Why You Should Season Your Cutting Board Instead Of Steak

If you or your guests enjoy a juicy steak, it's hard to go wrong with seasoned seared steak. But, to draw the full flavor of a quality cut, you need to carefully balance cooking time, seasoning, and rest.

When cooking steak, chefs are taught to listen for the sizzle. When uncooked steak hits the hot pan, water from within the steak rises rapidly to the surface and boils into steam creating a sizzling sound, per Exploratorium. In other words, the process of searing steak dries it out a little. 

It doesn't stop there. When you cut into a piece of steak, you may have noticed liquid gushing out. As the meat cooks, the proteins in the muscles denature and are not able to hold as much liquid (per Meat Science). You may have also noticed the meat bulges. When you cut into it, it is a little like wringing out of an over-saturated sponge.

This is why so many chefs "rest" the steak after cooking it. Seven Sons Farms reports that resting the steak is at least as important as how you cook and season it. They explain resting the meat helps keep the moisture and flavor inside. As the meat's temperature cools, the juices have time to get reabsorbed into the muscle fibers and redistributed.

If you get impatient waiting for the meat to rest, try our new favorite seasoning technique that also lets the steak reabsorb its juices. This seasoning technique makes it easier to serve moist, well-seasoned steak within 20-30 minutes.

Create a steak seasoning board

While it may at first seem counterintuitive, seasoning the steak after cooking results in moist, perfectly seasoned meat. This technique also works for other tender, steaky meats. 

You've heard of a butter board, right? This is a similar concept; but, instead, it is a steak seasoning board. To make one, combine the seasonings of your choice including liquids, oils, and even butter. 

One benefit to this method is you can precisely control how much you want to cook the steak. Mixing in the seasonings within the pan can result in overcooking the steak. But adding the seasonings first may result in burning those seasonings, especially delicate herbs and rubs with sugars. Your Goldilocks solution is to blend the seasonings on a washable cutting board while your steak cooks.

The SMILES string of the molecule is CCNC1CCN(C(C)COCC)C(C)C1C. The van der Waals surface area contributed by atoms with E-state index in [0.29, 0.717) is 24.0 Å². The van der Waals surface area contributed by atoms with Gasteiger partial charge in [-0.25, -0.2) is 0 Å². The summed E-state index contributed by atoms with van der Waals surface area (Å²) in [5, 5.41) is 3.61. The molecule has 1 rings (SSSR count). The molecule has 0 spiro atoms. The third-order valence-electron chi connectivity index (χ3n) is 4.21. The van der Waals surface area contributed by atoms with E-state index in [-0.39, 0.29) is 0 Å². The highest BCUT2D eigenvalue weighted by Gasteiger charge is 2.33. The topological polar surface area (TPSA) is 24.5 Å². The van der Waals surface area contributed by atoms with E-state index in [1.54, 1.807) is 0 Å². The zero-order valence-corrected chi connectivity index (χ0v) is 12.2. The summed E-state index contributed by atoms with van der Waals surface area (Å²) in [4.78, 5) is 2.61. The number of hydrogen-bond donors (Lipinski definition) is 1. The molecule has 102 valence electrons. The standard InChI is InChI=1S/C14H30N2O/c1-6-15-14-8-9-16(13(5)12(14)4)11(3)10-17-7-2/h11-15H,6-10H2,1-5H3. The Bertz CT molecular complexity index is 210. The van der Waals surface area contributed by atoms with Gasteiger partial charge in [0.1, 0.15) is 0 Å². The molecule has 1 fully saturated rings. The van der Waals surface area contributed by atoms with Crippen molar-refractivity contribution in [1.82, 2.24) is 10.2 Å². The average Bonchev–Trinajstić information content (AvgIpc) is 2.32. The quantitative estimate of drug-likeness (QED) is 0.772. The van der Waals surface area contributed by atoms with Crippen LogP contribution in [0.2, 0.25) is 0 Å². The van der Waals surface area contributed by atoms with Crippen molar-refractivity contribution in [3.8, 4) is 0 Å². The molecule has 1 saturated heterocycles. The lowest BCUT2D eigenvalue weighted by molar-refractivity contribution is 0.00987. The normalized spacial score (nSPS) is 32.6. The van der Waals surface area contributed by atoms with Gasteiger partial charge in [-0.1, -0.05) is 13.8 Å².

How you season is as unique as your own taste palette. Today suggests a simple classic combination like freshly cracked pepper and chunks of salt. Have you ever had a waiter offer to add fresh ground pepper to your food? Raw ground pepper adds a ping to even the simplest of foods while the salt helps tenderize. Other flavor-enhancing options include finely minced garlic, freshly squeezed lemon or lime juice, or your favorite spice rub. Chopped herbs like thyme, rosemary, or sage also add a beguiling aroma and enhance the steak's umami flavor. Some steakhouses add fresh butter to finish the steak, butter is also a great option for your dressed steak seasoning board. Once you have your seasonings in place, the magic begins ...

Season your steak while it rests

When your steak is cooked to your liking, remove it from the pan and roll it in the seasonings before letting it rest. If you prefer bite-sized strips of steak, slice it and roll each slice in the seasoning mix. The steak's natural juices join the seasoning mix allowing the steak to reabsorb it along with your added seasonings. The steak rests while you work in the seasonings.

You may notice the meat cools down in the process just like it does with traditional resting methods. Seven Sons Farms suggests pre-heating your serving plates to avoid that cold meat experience. Chef's Vision offers a few methods to warm the plate including running them under hot water or preheating oven-safe plates in your oven's broiler. (Don't forget to use your oven mitts when you get your plates out of the oven.)

If you need a quick-yet-impressive dinner option, this may be it — whether you are treating friends, enjoying a family celebration, or even just having a date night. It may take less than 10 minutes to sear both sides of a thin steak, per Omaha Steaks, depending on how rare you like it. While searing, you multitask by dressing your seasoning board. Afterward, mix your steak and seasonings and let it rest while you pour the drinks or dish up the sides. 

Once you taste the steak, don't be surprised if you can't resist giving yourself a chef's kiss. Just remember it all starts with a quality cut of steak.